- Copyright Page
- Preface and Acknowledgements
- List of Figures
- List of Tables
- List of Contributors
- The Description and Comparison of Societal Systems of Higher Education and University Management
- Criticality, Academic Autonomy, and Societal Progress
- Socializing Human Capital for Twenty-First Century Educational Goals: Suggestive Empirical Findings from Multinational Research
- Changing the Nature and Role of Universities: The Effects of Funding and Governance Reforms on Universities as Accountable Organizational Actors
- Recent Trends in East and West University Governance: Two Kinds of Hollowness
- Cycles of Evolution of Ideal Types of Universities: Causes and Consequences for the University Mission—The Case of Poland
- The Implications of a Diversifying Workforce for Institutional Governance and Management in Higher Education
- The Collegial Tradition in English Higher Education: What Is It, What Sustains It, and How Viable Is Its Future?
- Managing a University in Turbulent Times
- Critical Factors and Forces Influencing Higher Education in the Twenty-First Century
- A New World of Communications in Higher Education and Its Implications
- Leading in Higher Education
- Policy and Practice in University–Business Relations
- Macro Changes and the Implications for Equality and Social and Gender Justice in Higher Education
- Macro Changes and the Implications for Higher Education Research: A Case Study in the Health Sector and Graduate Practice
- Canada in a Global System of Higher Education: The Role of Community Engagement
- Developing and Maintaining Transnational Research Collaborations: A Case Study of Australian Universities
- Scholarship in the University: An Ecological Perspective
- Higher Education Finance: Global Realities, Policy Options, and Common Misunderstandings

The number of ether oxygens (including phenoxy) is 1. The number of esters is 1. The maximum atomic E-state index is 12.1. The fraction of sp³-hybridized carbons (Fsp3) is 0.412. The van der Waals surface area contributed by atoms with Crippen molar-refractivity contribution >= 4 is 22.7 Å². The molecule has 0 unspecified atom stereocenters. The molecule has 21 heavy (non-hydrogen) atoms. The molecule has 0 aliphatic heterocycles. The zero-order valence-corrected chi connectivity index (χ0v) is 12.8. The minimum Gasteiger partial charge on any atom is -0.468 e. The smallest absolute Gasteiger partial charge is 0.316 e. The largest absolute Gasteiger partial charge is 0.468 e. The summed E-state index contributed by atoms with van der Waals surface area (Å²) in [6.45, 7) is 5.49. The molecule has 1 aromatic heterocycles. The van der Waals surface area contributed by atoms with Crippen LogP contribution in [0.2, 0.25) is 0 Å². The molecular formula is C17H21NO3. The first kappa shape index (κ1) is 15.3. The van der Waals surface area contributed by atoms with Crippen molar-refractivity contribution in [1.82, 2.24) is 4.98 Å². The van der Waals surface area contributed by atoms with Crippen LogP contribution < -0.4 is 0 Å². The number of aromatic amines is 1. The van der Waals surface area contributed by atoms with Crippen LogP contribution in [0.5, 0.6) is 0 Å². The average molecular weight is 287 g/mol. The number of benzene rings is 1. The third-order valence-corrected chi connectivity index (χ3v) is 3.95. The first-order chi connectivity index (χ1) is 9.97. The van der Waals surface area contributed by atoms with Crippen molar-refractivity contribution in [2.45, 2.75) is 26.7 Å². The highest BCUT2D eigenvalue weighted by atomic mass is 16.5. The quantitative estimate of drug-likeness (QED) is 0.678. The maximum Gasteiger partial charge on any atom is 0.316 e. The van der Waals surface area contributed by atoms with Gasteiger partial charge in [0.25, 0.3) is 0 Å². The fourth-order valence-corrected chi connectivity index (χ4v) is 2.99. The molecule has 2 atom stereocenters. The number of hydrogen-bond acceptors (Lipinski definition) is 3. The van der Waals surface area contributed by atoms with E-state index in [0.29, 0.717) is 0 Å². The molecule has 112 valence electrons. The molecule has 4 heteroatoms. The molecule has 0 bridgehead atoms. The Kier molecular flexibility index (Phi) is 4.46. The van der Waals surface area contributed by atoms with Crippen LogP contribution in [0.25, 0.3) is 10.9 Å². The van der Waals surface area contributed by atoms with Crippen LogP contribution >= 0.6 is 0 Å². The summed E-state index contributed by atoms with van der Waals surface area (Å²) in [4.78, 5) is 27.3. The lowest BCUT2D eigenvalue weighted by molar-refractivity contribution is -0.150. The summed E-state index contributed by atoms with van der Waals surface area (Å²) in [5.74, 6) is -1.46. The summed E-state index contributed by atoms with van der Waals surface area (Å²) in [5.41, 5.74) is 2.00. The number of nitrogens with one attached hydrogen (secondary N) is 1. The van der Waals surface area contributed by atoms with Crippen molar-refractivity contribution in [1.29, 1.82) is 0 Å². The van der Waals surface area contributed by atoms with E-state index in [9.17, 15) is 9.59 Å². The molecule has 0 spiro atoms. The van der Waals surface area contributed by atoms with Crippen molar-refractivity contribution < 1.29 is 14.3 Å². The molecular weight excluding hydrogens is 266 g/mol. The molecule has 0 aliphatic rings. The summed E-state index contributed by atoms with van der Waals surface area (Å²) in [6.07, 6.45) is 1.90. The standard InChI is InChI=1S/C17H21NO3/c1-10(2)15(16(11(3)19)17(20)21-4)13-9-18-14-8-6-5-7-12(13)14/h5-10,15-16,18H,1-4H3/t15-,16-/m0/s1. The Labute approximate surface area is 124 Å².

- Educating for the Cooperative Society: The Role of Government in Building Human and Social Capital
- Educating for the Cooperative Society: The Role of Industry in Building Human and Social Capital
- Educating for the Cooperative Society: The Role of Universities, Research, and the Academic Professions in Fostering Good Citizenship
- Governments Need To, and Do, Trust Universities
- Education and Technological Unemployment in the Fourth Industrial Revolution
- Educating for the Innovative Society: The Role of Indian Institutes of Technology in India
- Policy Implications for Equity, Gender, and Widening Participation in Higher Education
- Reactions, Reflections, and Renewal: The Significance of Higher Education for Intellectual, Societal, and Personal Advancement
- Maintaining the Contribution of Higher Education to Societal Progress
Abstract and Keywords
This chapter explores the rapidly growing body of research around technological unemployment and asks: What is the role of higher education in the digital age when technological unemployment becomes the rule rather than the exception? It shows that educational solutions based on the concepts of human capital and homo economicus are unable to resolve the problem of technological unemployment, and concludes that contemporary education requires a non-supercessionist approach based on the figure of homo collaborans which fundamentally rethinks the concepts of work, education, and research. Finally, it blends the ‘open model of the digital university’ and the model of ‘creative university as digital public university’ with recent insights into technological unemployment and develops the non-supercessionist ‘model of education for the Fourth Industrial Revolution’ which may serve as a useful point of departure for further discussions in the field.